Given the parlous state of the Irish economy, this movie at least seems to have got it's timing right. If there is to be an Irish apocalypse, then this feels very much what it might look like.
I am a fan of post-apocalyptic movies, and as far as I know this is the only one set in Ireland. This is a pity because the Irish landscape is a testament to boom and bust, feast and famine. Apart from the newly-built, never-lived-in ghost estates, the country is dotted with abandoned farmhouses, huge mansions, and ruins of all ages going back thousands of years. Most movies of the type involve some kind of journey, where a plucky band of survivors have to reach some destiny to perhaps build the world anew. Skillfully the director has avoided such clichés and perhaps taking a leaf out of Cormac McCarthys "The Road", the actual cause of the apocalypse is not described. Two couples have decided to hole up in a lakeside holiday home having stocked up on necessities in the hope that electrical power and civil society will return.
Unlike "The Road", hope is not entirely extinguished for the survivors. There are hints that order and civilisation might return, if they can hold out in their lakeside retreat. There is game in the fields and a self-sufficient hippie neighbour, so survival seems possible, if they can get their act together. Naturally it is not so simple and things go downhill quickly.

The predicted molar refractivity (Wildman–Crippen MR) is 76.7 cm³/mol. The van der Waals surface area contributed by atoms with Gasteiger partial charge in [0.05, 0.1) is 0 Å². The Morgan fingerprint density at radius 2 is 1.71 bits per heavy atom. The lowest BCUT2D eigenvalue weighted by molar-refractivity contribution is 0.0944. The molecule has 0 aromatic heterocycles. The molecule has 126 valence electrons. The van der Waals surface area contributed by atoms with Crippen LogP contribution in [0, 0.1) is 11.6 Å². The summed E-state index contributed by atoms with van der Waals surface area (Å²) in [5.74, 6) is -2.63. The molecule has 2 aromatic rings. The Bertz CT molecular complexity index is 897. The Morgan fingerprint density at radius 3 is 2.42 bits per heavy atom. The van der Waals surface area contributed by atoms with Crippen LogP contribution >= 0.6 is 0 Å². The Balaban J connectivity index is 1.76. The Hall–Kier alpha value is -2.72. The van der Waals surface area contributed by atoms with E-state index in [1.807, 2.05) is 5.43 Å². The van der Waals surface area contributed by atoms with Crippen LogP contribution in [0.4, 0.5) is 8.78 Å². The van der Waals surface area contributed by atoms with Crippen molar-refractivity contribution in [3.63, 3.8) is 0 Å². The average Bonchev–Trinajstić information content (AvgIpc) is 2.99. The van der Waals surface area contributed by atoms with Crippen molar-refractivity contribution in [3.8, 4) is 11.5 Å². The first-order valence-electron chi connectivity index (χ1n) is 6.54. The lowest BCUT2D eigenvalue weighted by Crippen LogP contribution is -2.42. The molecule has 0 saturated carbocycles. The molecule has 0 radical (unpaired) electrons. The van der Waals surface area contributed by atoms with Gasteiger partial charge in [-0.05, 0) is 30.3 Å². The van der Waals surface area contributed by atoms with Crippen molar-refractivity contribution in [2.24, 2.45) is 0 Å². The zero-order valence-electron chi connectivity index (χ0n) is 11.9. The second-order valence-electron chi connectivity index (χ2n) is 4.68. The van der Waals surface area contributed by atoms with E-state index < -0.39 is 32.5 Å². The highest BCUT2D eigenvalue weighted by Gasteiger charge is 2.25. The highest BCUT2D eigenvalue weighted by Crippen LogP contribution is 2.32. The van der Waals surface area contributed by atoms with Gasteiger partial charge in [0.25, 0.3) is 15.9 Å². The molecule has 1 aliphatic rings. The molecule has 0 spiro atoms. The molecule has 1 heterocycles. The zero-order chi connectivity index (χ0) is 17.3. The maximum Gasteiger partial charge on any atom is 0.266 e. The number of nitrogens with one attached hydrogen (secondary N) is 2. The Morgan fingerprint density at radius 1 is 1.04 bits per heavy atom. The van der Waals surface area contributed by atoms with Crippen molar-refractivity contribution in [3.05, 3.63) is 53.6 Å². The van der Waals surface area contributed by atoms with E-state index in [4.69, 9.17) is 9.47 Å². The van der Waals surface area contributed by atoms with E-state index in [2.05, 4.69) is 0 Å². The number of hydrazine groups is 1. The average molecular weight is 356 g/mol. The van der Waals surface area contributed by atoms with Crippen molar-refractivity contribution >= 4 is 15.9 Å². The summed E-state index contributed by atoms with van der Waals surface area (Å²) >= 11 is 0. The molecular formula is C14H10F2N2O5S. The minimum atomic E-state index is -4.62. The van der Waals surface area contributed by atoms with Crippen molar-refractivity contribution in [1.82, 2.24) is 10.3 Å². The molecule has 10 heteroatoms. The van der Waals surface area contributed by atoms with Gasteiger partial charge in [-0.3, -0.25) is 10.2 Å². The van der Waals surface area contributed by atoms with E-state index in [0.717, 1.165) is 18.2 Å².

Cinematography is beautiful and the characters are well drawn. You get a real gut feeling how desperate their situation is as they try to deal with hunger, depression, looters, infighting and betrayal. But the problem with this movie is that it is nearly all mood, and very slow plot and character progression. It's true, they have to make choices to survive and they are changed, but progression is quite slow the ending is quite muted. I was not looking for a happy ending or dramatic catharsis, but something a little less ambiguous. It did not seem worth all the scenes of gnawing hunger, looting, boredom and bickering in the claustrophobic cottage that the viewer is sat through for 83 minutes.
Of course the options for the director were severely limited by the tiny budget. At around €275k (around $350k dollars), it is amazing to see what was achieved with such meager resources. I imagines that off screen life on the set might have been close to that depicted on screen, with actors and crew huddling around campfires drinking bovril and scavenged canned food.
It is a mystery why it has not as yet been released on DVD, because it is definitely worth catching for fans of the genre. I look forward to what Conor Horgan does next.
Review by poc-1 from the Internet Movie Database.